Last Wednesday, the SEC approved amendments on money market fund (MMF) rules. My colleague, Seth Roman, a portfolio manager who specializes in the sector, summarized the areas of reform as they relate to institutional and retail money market investors. I thought I’d share that with you here.
The Yellen Fed is wary of tightening too soon. It wants to see significant improvement in labor markets. (We’re seeing it.) It also wants to see evidence that U.S. inflation has formed a bottom. This precondition for a tighter Fed policy is also being fulfilled – CPI inflation has been steady and slow…but not slowing.
U.S. Economic Activity Looks Good
- Initial unemployment claims dropped to 284k, the first reading this cycle below 300k and the lowest since early 2006. These are boom-time readings, not recovering economy readings.
- CPI came in at 2.1% y/y; Core was 1.9%.
- About 200 S&P 500 companies have reported so far; more than 70% (slightly better than average) have beaten consensus.
- The Chicago Fed National Activity Index, a gauge of economic activity, was slightly above-trend.
- The Markit U.S. manufacturing PMI softened a bit, to 56.3…still strong (50 is break-even).
- The Richmond Fed’s manufacturing index (zero is break-even) rose from 4 to 7–solid; hiring was notably strong.
- The Kansas City Fed manufacturing index rose from 6 to 9, lifted by durable goods producers and employment. Rising quit rates particularly among machinists and welders were cited.
Today is the second anniversary of Mario Draghi’s “Whatever it takes” pronouncement during the darkest days for the euro. Let me share with you some thoughts on how that event probably changed the course of the Eurozone.
Draghi’s speech did what it was supposed to do – it preserved the euro and it calmed the economy and the financial markets – without costing a single euro. The most important measure of success is that after the speech, the Outright Monetary Transaction Program (OMT), which allowed the European Central Bank (ECB) to buy short-term bonds from euro governments, was not utilized even once. The bottom line: The speech and the program were nothing more than a communications initiative, albeit an extremely adept one.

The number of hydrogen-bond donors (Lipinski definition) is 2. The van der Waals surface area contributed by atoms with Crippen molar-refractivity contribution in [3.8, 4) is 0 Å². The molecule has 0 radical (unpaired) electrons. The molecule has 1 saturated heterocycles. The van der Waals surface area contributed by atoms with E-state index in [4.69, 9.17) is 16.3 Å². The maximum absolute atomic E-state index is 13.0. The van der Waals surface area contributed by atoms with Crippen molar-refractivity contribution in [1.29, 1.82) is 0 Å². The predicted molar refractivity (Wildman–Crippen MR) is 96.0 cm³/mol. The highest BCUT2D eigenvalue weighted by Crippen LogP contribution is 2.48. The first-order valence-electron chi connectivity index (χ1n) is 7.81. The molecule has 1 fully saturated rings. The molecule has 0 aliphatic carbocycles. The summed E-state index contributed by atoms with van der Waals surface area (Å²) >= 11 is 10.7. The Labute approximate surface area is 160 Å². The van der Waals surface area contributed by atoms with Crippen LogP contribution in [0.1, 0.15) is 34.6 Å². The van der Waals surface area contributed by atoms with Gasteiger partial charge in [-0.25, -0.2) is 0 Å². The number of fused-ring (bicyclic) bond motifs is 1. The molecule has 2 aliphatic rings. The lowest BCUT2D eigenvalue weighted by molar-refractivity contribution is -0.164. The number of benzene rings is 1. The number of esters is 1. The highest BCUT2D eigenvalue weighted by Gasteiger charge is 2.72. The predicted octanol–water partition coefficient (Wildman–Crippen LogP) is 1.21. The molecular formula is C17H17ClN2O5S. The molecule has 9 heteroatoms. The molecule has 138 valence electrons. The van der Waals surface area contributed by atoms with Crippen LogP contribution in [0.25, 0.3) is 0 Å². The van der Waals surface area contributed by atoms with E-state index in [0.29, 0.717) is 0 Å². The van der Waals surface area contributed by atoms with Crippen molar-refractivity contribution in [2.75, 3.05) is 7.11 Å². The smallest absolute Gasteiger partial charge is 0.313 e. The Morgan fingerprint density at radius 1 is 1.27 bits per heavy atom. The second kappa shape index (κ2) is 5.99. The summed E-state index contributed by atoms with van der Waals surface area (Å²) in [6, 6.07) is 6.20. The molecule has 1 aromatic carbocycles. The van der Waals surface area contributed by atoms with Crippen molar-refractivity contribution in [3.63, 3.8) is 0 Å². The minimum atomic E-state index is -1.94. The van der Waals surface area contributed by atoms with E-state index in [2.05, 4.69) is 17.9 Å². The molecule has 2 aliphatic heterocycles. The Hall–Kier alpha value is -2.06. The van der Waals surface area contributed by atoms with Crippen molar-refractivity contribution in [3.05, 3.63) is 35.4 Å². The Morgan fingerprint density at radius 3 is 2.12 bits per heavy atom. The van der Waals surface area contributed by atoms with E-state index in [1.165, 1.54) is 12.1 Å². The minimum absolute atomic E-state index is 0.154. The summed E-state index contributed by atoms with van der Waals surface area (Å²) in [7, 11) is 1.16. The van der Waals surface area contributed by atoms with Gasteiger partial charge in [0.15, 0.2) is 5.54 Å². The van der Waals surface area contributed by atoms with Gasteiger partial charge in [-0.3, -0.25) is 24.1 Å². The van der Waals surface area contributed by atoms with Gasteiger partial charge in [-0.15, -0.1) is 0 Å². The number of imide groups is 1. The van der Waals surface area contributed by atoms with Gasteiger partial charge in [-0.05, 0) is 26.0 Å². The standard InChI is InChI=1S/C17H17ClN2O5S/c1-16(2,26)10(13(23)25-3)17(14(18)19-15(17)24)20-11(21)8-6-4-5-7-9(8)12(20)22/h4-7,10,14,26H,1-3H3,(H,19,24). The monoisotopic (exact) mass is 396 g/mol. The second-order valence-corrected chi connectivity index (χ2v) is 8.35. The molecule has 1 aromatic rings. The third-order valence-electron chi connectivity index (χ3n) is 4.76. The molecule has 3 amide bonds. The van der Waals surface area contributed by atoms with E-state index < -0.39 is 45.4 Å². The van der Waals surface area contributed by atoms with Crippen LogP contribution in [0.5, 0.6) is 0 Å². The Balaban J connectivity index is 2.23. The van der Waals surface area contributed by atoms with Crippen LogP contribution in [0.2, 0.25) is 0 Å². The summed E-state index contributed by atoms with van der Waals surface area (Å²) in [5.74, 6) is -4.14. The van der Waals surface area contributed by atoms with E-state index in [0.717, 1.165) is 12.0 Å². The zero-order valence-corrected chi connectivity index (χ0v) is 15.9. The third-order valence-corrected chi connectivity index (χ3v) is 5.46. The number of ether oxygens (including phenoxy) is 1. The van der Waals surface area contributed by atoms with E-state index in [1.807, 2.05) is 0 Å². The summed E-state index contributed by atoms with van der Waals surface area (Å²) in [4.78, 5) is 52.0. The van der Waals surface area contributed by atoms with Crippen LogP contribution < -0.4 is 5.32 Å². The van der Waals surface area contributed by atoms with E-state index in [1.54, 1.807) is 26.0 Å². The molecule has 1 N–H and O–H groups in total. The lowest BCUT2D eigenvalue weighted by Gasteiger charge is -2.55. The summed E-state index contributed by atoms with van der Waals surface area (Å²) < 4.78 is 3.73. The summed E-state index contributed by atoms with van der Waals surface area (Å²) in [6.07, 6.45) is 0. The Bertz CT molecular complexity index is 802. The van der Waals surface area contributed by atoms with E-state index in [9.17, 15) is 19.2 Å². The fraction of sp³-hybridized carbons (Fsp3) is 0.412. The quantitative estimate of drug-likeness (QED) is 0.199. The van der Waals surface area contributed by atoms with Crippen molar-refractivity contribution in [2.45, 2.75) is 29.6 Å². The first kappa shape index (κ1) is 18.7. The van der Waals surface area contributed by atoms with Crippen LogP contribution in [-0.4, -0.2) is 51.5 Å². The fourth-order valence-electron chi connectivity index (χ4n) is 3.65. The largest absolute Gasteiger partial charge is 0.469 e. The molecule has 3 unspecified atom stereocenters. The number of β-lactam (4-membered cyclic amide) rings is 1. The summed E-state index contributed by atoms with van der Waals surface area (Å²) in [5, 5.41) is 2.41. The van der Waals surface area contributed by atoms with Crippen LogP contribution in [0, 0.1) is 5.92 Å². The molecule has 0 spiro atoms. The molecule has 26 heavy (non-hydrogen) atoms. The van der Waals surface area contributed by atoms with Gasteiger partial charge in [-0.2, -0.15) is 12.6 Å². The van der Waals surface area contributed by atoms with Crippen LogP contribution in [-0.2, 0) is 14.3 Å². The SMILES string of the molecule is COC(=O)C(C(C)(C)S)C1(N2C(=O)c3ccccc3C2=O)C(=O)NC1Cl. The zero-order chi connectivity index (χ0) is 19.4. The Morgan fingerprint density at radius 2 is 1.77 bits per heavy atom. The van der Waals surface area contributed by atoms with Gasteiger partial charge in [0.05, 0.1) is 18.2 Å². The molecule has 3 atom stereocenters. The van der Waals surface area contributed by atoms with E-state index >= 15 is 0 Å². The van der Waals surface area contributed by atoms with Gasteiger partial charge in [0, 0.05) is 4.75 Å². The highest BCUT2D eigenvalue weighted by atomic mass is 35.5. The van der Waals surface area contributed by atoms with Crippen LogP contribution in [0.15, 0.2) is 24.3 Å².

Pioneer’s Head of Global Asset Allocation Research, Monica Defend, along with U.S. and Latin America Global Asset Allocation Research Economist, Annalisa Usardi, recently released an update on the U.S. economy. The update was based on the Bureau of Economic Analysis’ (BEA) release of the third and final estimates 1Q14 gross domestic product (GDP), which came in lower than expected. The forecast update focuses on three areas: growth, inflation and central bank policy. Below are some highlights from their report. To read the full report, click here. Continue reading
Observations on the Capital Markets – Week Ended July 18, 2014
Federal Reserve Chairwoman Janet Yellen’s Congressional testimony this week, in my view, was not pointing to bubbles. In her testimony, she suggested that valuations of social media and biotech stocks and lower-rated corporate debt appear “stretched.” Some observers suggested she was saying we are in a bubble. But I have a different perspective: I think she was saying, in effect, “yes, prices are high in some niches, but not generally.” In any case, it’s doubtful Yellen is shifting her focus from less-than-full-employment to the question of possible market bubbles. Continue reading
Filed under: Contributors, ECB, Equity Market Insights, Europe, Fixed Income Market Insights, GDP, Inflation, Macroeconomics, Mutual Fund Industry, Political, Sam Wardwell, U.S. Dollar, United States | Leave a comment »
Follow-up to February’s article Puerto Rico: A Delicate Balancing Act.
In June of 2014 the Commonwealth of Puerto Rico’s legislature passed the Puerto Public Corporations Debt Enforcement and Recovery Act (the Act) for restructuring the outstanding debt of public corporations. Its passage got a cold reception from the municipal bond market. Continue reading
Summer is time for vacation, and getting ready for a trip has become almost a ritual for me: pack bags for my large family, load the car, don’t forget the GPS and check weather conditions. The last two points, I believe, apply not only to planning a safe and comfortable personal trip, but also to navigating the financial markets.
The financial “weather” seems nice: volatility is extremely low across almost all asset classes, as a consequence of the extra-loose monetary policy. However, as with the weather, we are aware that financial conditions can rapidly change. History suggests that periods of exceptionally low volatility should be treated with skepticism, as they have usually preceded vicious market turmoil. Continue reading
Filed under: Equity Market Insights, Europe, Fixed Income Market Insights, GDP, Giordano Lombardo, Inflation, Macroeconomics, United States | Tagged: Bonds, Corporate Profits, Fixed Income, Market Bubbles, rising interest rates, Valuations | Leave a comment »